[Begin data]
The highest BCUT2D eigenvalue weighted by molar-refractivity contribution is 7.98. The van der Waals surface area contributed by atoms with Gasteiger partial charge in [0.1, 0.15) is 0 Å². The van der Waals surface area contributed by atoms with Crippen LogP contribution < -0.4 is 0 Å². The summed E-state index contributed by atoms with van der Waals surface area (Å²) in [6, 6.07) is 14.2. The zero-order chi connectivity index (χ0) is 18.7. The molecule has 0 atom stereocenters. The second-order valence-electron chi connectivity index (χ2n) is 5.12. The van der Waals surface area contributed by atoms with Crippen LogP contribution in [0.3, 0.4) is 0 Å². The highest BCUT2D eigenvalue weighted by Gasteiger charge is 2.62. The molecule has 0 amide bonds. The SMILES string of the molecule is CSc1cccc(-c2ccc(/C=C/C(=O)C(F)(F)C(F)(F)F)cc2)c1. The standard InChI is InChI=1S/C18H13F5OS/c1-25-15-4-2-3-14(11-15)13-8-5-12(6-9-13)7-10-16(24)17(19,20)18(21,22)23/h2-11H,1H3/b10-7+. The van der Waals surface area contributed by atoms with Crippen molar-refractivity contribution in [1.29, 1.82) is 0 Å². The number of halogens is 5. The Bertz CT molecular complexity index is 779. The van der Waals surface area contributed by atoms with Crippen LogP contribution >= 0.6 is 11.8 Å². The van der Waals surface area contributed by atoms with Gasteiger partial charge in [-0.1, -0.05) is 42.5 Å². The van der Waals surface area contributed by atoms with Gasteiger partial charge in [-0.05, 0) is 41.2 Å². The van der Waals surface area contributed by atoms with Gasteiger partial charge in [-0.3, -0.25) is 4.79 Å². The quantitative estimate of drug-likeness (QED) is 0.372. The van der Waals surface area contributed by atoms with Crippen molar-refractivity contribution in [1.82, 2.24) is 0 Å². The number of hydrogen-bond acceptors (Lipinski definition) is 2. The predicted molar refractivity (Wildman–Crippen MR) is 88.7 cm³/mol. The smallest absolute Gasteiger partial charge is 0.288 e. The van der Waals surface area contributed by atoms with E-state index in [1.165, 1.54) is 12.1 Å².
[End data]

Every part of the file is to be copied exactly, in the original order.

The highest BCUT2D eigenvalue weighted by molar-refractivity contribution is 7.98. The van der Waals surface area contributed by atoms with Gasteiger partial charge in [0.1, 0.15) is 0 Å². The van der Waals surface area contributed by atoms with Crippen LogP contribution < -0.4 is 0 Å². The summed E-state index contributed by atoms with van der Waals surface area (Å²) in [6, 6.07) is 14.2. The zero-order chi connectivity index (χ0) is 18.7. The molecule has 0 atom stereocenters. The second-order valence-electron chi connectivity index (χ2n) is 5.12. The van der Waals surface area contributed by atoms with Crippen LogP contribution in [0.3, 0.4) is 0 Å². The highest BCUT2D eigenvalue weighted by Gasteiger charge is 2.62. The molecule has 0 amide bonds. The SMILES string of the molecule is CSc1cccc(-c2ccc(/C=C/C(=O)C(F)(F)C(F)(F)F)cc2)c1. The standard InChI is InChI=1S/C18H13F5OS/c1-25-15-4-2-3-14(11-15)13-8-5-12(6-9-13)7-10-16(24)17(19,20)18(21,22)23/h2-11H,1H3/b10-7+. The van der Waals surface area contributed by atoms with Crippen molar-refractivity contribution in [1.29, 1.82) is 0 Å². The number of halogens is 5. The Bertz CT molecular complexity index is 779. The van der Waals surface area contributed by atoms with Crippen LogP contribution >= 0.6 is 11.8 Å². The van der Waals surface area contributed by atoms with Gasteiger partial charge in [-0.1, -0.05) is 42.5 Å². The van der Waals surface area contributed by atoms with Gasteiger partial charge in [-0.05, 0) is 41.2 Å². The van der Waals surface area contributed by atoms with Gasteiger partial charge in [-0.3, -0.25) is 4.79 Å². The quantitative estimate of drug-likeness (QED) is 0.372. The van der Waals surface area contributed by atoms with Crippen molar-refractivity contribution in [1.82, 2.24) is 0 Å². The number of hydrogen-bond acceptors (Lipinski definition) is 2. The predicted molar refractivity (Wildman–Crippen MR) is 88.7 cm³/mol. The smallest absolute Gasteiger partial charge is 0.288 e. The van der Waals surface area contributed by atoms with E-state index in [1.165, 1.54) is 12.1 Å².